Reading wrap-up #25

Sorry I’ve been inactive recently! I work remotely and although I try to keep up, it’s not always easy.

As a reminder, here is how I rate my books:

  • (★★★★★): Loved it
  • (★★★★): Really liked it
  • (★★★): Liked it enough
  • (★★): Didn’t care for it

Another few notes: I will warn if there are any spoilers with (start spoiler) and (end spoiler) so you know when to stop reading and pick up again if you don’t want to ruin the book for yourself. I no longer go out of my way to watch adaptions, but will continue to mention them and their general critiques (from Rotten Tomatoes) in my reviews. Finally, you can always check out my book review index page if you’re looking for my extremely important opinion on any book in particular.

The Testaments by Margaret Atwood

71x4baXyxvLRating: ★★★★

Genre: Fiction, dystopian, series

GoodReads rating:  4.22 / 5 (128,700 ratings)

Medium used: E-book (borrowed from library via OverDrive)

Summary: Escaping handmaids and authoritative corruption threatens the stability of Gilead. Will a plot involving a devout Gileadan, a cunning Aunt and an unknowing refugee be enough to take the nation down?

Thoughts: My main problem with The Handmaid’s Tale, one of my first reviews, was the writing style and man, how things have changed. I loved this book, probably more than the first. I love a book with multiple points of view and the fact that one of them was Aunt Lydia’s was especially insightful. I especially loved seeing how Gilead looked to the outside world. This was almost a five-star book, I just wish there was more into Aunt Lydia’s motivation, felt it was overly-descriptive about the wrong things at times and longed for a bit of a better conclusion. Writing a sequel this long after the original was a risk, but I think it was a good move.

Other adaptations: We all know there’s The Handmaid’s Tale Hulu series. I haven’t watched it yet but have heard great things and wonder if/how this book will be translated into the series.

The Turn of the Key by Ruth Ware

81l-6bNxngLRating: ★★★★

Genre: Thriller, mystery

GoodReads rating:  3.96 / 5 (73,000 ratings)

Medium used: E-book (borrowed from library via OverDrive)

Summary: When Rowan accepts a job working in a remote mansion with a generous salary, it seems almost too good to be true… until she starts digging up the estate’s secrets while keeping the plotting children at arm’s length.

Thoughts: Like all these types of books, it kept me engaged but didn’t change my life. I was hoping for a more sinister ending. Of her books, I liked The Woman in Cabin 10 best, then this one, then In a Dark, Dark Wood.

The Hitchhiker’s Guide to the Galaxy by Douglas Adams

9781400052929Rating: ★★★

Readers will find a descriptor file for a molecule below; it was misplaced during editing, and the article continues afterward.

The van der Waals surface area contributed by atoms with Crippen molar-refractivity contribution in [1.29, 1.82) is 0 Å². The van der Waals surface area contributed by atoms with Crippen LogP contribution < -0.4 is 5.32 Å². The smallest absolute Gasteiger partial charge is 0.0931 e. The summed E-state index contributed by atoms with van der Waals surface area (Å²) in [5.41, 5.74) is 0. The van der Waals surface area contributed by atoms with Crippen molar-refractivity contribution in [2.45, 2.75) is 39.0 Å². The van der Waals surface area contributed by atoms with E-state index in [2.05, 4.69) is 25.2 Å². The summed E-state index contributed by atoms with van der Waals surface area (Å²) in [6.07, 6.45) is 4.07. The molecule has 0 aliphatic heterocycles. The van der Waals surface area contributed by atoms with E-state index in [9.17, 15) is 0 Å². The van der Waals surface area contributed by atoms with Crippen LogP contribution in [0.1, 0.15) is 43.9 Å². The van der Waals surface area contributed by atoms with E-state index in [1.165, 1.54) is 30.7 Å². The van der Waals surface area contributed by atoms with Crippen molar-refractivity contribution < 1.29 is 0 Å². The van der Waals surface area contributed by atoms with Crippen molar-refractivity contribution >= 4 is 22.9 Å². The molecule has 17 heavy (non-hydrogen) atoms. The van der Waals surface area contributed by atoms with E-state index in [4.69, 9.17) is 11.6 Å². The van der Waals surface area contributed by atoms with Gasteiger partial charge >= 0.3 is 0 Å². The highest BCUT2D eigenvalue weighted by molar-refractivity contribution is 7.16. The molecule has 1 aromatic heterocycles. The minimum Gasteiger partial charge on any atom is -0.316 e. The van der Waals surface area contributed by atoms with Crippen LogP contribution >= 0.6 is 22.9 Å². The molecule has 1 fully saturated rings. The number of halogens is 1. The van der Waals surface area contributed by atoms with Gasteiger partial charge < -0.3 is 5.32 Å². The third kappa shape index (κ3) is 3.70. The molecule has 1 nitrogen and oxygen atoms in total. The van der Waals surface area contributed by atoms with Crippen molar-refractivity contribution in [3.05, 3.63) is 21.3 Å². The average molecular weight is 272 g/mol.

Genre: Science fiction, space, comedy

GoodReads rating:  4.22 / 5 (1,328,400 ratings)

Medium used: E-book (borrowed from library via OverDrive)

Summary: Earthman Arthur Dent accompanies his long time friend and incognito extraterrestrial Ford on an extraordinary journey through space, learning lessons and meeting new beings to put in the new volume of the massively popular Hitchhiker’s Guide to the Galaxy.

Thoughts: I appreciate the comedy and cleverness of the book, especially now that I’m a big fan of the British dry humo(u)r (the fact that Arthur was “quite cross” when Earth was obliterated had me in stitches). There seemed to be a bit much going on for such a short book, but perhaps it will come together in later books. Plus, as a fish biologist, I have to read on since there’s a sequel called So Long and Thanks for All the Fish.

Other adaptations: The 2005 movie fared okay with quintessentially British Martin Freeman playing Arthur, however no other sequels followed.

Born a Crime by Trevor Noah

9780399588198Rating: ★★★★

Genre: Non-fiction, memoir

GoodReads rating:  4.46 / 5 (287,000 ratings)

Medium used: E-book (borrowed from library via OverDrive)

Summary: Comedian Trevor Noah talks about growing up as a “crime”: the product of sexual relations between a white man and black woman in the time of apartheid and how his experiences changed through his childhood and how it affects him as an adult today.

Thoughts: I’m not super into Trevor Noah’s comedy (I have nothing against it, I just haven’t listened to it much and don’t really need to), but I often site South Africa as one of my all-time favorite places I’ve traveled to, yet I know embarrassingly little about apartheid. I like my non-fiction books to have some kind of personal narrative (I don’t want to feel like I’m just reading a textbook, I want to put names, faces and places with experiences) and I thought this was a great way to do so. It opened my eyes to how monstrous colonizers could be as recently as my own lifetime and I could have no idea. However, he breaks up the heavier topics with funny stories of school, mayhem and romance (or lack thereof) we can all relate to.

Have you read any of these?

Photo by Radu Marcusu.


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